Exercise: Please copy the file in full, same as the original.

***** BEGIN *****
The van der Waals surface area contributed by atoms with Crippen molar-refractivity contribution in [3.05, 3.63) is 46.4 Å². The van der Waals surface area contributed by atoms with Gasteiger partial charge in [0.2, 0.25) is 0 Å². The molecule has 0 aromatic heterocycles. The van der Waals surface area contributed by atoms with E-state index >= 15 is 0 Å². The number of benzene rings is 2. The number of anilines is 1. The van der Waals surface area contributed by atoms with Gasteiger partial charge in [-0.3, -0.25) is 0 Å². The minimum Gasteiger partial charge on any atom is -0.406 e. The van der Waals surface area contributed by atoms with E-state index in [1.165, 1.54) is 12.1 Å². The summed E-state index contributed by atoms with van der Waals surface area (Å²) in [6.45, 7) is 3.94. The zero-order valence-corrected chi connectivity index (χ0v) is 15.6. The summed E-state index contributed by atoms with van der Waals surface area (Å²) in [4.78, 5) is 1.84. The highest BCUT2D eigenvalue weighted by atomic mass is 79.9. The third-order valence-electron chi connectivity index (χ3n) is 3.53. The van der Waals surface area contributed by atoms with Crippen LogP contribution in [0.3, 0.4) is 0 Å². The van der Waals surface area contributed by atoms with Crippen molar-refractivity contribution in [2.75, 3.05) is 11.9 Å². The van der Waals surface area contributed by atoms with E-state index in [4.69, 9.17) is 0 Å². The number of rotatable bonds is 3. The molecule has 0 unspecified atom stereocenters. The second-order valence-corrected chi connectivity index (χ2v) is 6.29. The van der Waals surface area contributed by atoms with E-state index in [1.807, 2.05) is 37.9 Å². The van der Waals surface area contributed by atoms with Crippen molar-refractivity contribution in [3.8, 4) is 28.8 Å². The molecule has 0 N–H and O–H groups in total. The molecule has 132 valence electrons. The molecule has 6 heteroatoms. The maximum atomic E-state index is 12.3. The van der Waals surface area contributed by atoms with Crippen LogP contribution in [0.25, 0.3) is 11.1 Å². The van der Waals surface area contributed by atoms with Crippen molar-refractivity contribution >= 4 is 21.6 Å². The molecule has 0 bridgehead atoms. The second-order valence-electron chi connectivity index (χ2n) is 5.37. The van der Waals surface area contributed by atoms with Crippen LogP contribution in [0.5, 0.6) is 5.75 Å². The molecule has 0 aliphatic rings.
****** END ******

The van der Waals surface area contributed by atoms with Crippen molar-refractivity contribution in [3.05, 3.63) is 46.4 Å². The van der Waals surface area contributed by atoms with Gasteiger partial charge in [0.2, 0.25) is 0 Å². The molecule has 0 aromatic heterocycles. The van der Waals surface area contributed by atoms with E-state index >= 15 is 0 Å². The number of benzene rings is 2. The number of anilines is 1. The van der Waals surface area contributed by atoms with Gasteiger partial charge in [-0.3, -0.25) is 0 Å². The minimum Gasteiger partial charge on any atom is -0.406 e. The van der Waals surface area contributed by atoms with E-state index in [1.165, 1.54) is 12.1 Å². The summed E-state index contributed by atoms with van der Waals surface area (Å²) in [6.45, 7) is 3.94. The zero-order valence-corrected chi connectivity index (χ0v) is 15.6. The summed E-state index contributed by atoms with van der Waals surface area (Å²) in [4.78, 5) is 1.84. The highest BCUT2D eigenvalue weighted by atomic mass is 79.9. The third-order valence-electron chi connectivity index (χ3n) is 3.53. The van der Waals surface area contributed by atoms with Crippen LogP contribution in [0.3, 0.4) is 0 Å². The van der Waals surface area contributed by atoms with Crippen molar-refractivity contribution in [2.75, 3.05) is 11.9 Å². The van der Waals surface area contributed by atoms with E-state index in [4.69, 9.17) is 0 Å². The number of rotatable bonds is 3. The molecule has 0 unspecified atom stereocenters. The second-order valence-corrected chi connectivity index (χ2v) is 6.29. The van der Waals surface area contributed by atoms with E-state index in [1.807, 2.05) is 37.9 Å². The van der Waals surface area contributed by atoms with Crippen molar-refractivity contribution in [3.8, 4) is 28.8 Å². The molecule has 0 N–H and O–H groups in total. The molecule has 132 valence electrons. The molecule has 6 heteroatoms. The maximum atomic E-state index is 12.3. The van der Waals surface area contributed by atoms with Crippen LogP contribution in [0.25, 0.3) is 11.1 Å². The van der Waals surface area contributed by atoms with Crippen molar-refractivity contribution >= 4 is 21.6 Å². The molecule has 0 bridgehead atoms. The second-order valence-electron chi connectivity index (χ2n) is 5.37. The van der Waals surface area contributed by atoms with Crippen LogP contribution in [0.5, 0.6) is 5.75 Å². The molecule has 0 aliphatic rings.